Wednesday, August 10, 2011

Aramaic potsherd from Tal al-Humira

ARAMIAC WATCH: SANA has published another of its profile articles on Syrian archaeological sites and, as usual, there are chronological difficulties:
Stone Basins and Ovens, Mud Brick Houses from 2000 BC Discovered in Damascus Countryside

Aug 09, 2011

DAMASCUS COUNTRYSIDE, (SANA) – Mud brick houses dating back to the late Jomon period (from about 2000 to 1000 BC) were discovered at Tal al-Humira archeological site in Deir Attiya in Damascus Countryside.

In a statement to SANA, Director of Damascus Countryside Antiquities Department Mahmud Hammoud said that the national archeological mission working at the site unearthed stamps, pottery vessels and stone basins and ovens of different sizes in addition to Basalt instruments and vessels.

He added the importance of Tal Humira site emerges from witnessing the prosperity of Aramaic Kingdoms, in addition to the Assyrian kings' attacks on Damascus Kingdom.

Hammoud indicated that the archeological mission also unearthed an inscribed pottery fragment with Aramaic letters which indicates the possibility of finding a temple at the site.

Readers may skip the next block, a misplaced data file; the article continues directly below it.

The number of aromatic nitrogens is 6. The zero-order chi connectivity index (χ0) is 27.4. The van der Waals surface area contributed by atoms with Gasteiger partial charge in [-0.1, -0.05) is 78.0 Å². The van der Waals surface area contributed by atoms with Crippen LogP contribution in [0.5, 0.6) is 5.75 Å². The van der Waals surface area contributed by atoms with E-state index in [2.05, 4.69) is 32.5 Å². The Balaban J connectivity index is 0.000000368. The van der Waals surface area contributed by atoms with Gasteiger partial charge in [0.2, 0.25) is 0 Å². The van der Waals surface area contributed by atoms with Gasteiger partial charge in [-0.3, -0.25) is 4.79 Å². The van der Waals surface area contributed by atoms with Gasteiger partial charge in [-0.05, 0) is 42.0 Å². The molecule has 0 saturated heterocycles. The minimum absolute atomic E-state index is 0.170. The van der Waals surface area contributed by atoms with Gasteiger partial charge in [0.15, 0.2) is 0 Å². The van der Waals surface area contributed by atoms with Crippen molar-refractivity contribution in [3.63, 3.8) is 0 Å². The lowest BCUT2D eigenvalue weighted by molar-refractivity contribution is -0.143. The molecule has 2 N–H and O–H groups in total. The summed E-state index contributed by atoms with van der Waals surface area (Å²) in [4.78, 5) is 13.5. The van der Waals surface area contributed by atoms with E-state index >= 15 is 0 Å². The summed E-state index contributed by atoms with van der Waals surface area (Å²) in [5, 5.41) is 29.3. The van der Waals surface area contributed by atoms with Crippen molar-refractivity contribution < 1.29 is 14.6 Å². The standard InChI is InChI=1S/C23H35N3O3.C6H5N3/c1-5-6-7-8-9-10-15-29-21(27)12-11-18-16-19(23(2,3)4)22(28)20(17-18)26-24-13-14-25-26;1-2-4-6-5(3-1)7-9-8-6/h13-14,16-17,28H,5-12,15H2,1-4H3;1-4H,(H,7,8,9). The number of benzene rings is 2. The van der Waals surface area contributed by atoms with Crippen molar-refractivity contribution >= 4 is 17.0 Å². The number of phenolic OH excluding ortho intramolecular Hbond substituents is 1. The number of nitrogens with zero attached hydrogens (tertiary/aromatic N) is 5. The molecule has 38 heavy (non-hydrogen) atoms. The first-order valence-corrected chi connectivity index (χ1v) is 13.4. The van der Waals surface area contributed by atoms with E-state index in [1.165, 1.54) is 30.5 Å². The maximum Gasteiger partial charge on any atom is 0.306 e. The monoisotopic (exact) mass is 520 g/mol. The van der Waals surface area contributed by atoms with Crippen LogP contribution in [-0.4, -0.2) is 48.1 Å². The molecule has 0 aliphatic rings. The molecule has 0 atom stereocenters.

R. Raslan/ Ghossoun
First, I am baffled by the reference to the "Jomon period." This is not my field, but the only "Jōmon period" I've heard of refers to Japanese prehistory.

Be that as it may, the article puts the finds as "dating back to ... from about 2000 to 1000 BC." Does that mean that they are supposed to come from within that range of time, or that they extend that far back but also include a later period? It isn't clear, but apparently the latter is what is intended. I say that because of the potsherd inscribed with Aramaic. An Aramaic inscription before 1000 BCE would be very remarkable and probably unprecedented. All Aramaic inscriptions I know of are from the Iron Age II (ca. 1000-600 BCE) or later, so presumably this one is as well.

In any case, I hope they do find that Aramean temple. Preferably with its archive intact.